Meeting an Employee’s Need to Be Accepted Is EVERYTHINGDate - May 5, 2018
By Jennifer R. Farmer
“Do you like me?” is a four-word sentence that strikes to the core of a basic human need: to be accepted. Regardless of who you are or what you do, at some point, most of us will ask whether our teams, peers and managers like us.
I still remember when I realized the relationship with my boss impacted my performance. I was working in the Ohio Senate as a legislative aide for former Ohio State Senator Mark Mallory, who went on to become the first African-American mayor of Cincinnati. To know Mallory is to love him. He was dedicated to not only the district he represented but also to the legacy established by his father, William Mallory Sr., who also served in the Ohio Senate. Whenever a new staffer began in Mallory’s office, he sat the individual down and gave them the charge: a speech informing the staffer of their purpose in the office as well as the shoulders on which he or she stood. This provided the clarity that is a prerequisite for performing well. And once we knew his expectations, we were able to meet them.
Throughout my time in his office, I was always clear that Mallory not only liked me as a person but also approved of my work. He consistently complimented me on my writing, and he’s the reason I ultimately pursued a career in communications. I worked for him more than 17 years ago, and to this day, he remains one of my favorite managers. Working with Mallory, I learned the formula for when I produce my best work is when I’m clear that my boss likes and approves of me. When this basic need is met, I am emboldened to share ideas, and I feel comfortable speaking up and offering my perspective.
Alternatively, I’ve been in situations where I was gripped by fear that my boss not only didn’t care for me as a person but didn’t value my contributions. In these situations, I was fearful of taking risks that could produce innovative ideas. Because I was unwilling to take risks, I struggled to show up authentically and powerfully.
To flip this scenario on its head, I’ve been on the other side too; as the manager interacting with team members. Regrettably, there have been occasions where I’ve valued the product over the person; meaning I evaluated a human being based on what they could produce rather than who they were on an individual level. I discovered the same principle to be true; the people on my team who performed the best were clear of my like and respect for them separate and apart from what they could produce or how they contributed to the bottom line. Now, when I encounter roadblocks with team members, I’m learning to step back and assess the message that I, as their manager, am sending. In every situation where I have made a conscious effort to get to know a team member on a personal level and to express my like and appreciation for him or her, the dynamics of our relationship changed.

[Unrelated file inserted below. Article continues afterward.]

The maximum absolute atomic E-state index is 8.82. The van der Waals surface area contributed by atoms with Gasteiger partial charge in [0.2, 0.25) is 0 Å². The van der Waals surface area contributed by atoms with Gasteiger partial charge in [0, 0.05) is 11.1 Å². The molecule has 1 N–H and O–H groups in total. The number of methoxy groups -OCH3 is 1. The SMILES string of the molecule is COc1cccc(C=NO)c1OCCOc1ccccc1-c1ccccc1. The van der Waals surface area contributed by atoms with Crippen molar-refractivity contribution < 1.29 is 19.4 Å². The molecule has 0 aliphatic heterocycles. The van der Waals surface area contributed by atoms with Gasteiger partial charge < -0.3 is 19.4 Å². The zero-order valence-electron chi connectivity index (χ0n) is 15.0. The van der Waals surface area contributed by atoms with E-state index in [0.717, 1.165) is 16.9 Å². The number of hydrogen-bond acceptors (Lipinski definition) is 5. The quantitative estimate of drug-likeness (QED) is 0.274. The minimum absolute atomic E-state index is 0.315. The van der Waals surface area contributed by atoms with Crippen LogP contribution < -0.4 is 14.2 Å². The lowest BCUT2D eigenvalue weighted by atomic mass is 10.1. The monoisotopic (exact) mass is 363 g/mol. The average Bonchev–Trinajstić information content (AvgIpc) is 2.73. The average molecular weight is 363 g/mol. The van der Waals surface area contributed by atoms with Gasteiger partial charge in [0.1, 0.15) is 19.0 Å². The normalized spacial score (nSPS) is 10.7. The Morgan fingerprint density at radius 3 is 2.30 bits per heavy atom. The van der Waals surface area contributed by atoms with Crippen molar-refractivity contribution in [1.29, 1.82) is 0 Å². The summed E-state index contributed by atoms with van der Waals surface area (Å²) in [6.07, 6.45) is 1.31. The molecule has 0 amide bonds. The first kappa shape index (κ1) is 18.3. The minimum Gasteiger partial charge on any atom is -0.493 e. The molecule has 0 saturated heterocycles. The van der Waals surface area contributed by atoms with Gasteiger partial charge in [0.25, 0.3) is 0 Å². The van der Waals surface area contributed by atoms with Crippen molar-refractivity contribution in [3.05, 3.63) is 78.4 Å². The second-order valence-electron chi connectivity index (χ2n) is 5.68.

The times when I’ve failed as a manager have been when I didn’t take the time to get to know team members or when I was narrowly focused on the task and not the person. This approach didn’t turn out well for me, and I trust it won’t turn out well for you either.
As such, I’m reconsidering what it means to be a leader and am placing a higher premium on transitioning away from the person responsible for ensuring tasks get done to someone who asks, “how can I support you as you tackle this project?”
I’m discovering that being a leader is sometimes being a cheerleader. Imagine the people on the sidelines of a race. They’re passing out water, sharing encouragement and offering other resources that support runners to perform at their very best. Similarly, the best leaders know how important it is to be crystal clear in their support for their teams.
If you’re unsure how to help a team member improve, get really clear on the spoken or unspoken messages you’ve sent to the staffer. And when in doubt, double-down on your explicit support for him or her. I’ve learned this is the best path to creating a harmonious as well as productive workplace environment.
Jennifer R. Farmer is a strategic communicator and the author of “Extraordinary PR, Ordinary Budget: A Strategy Guide.” Connect with her by following Facebook.com/Tips4ExtraordinaryPR.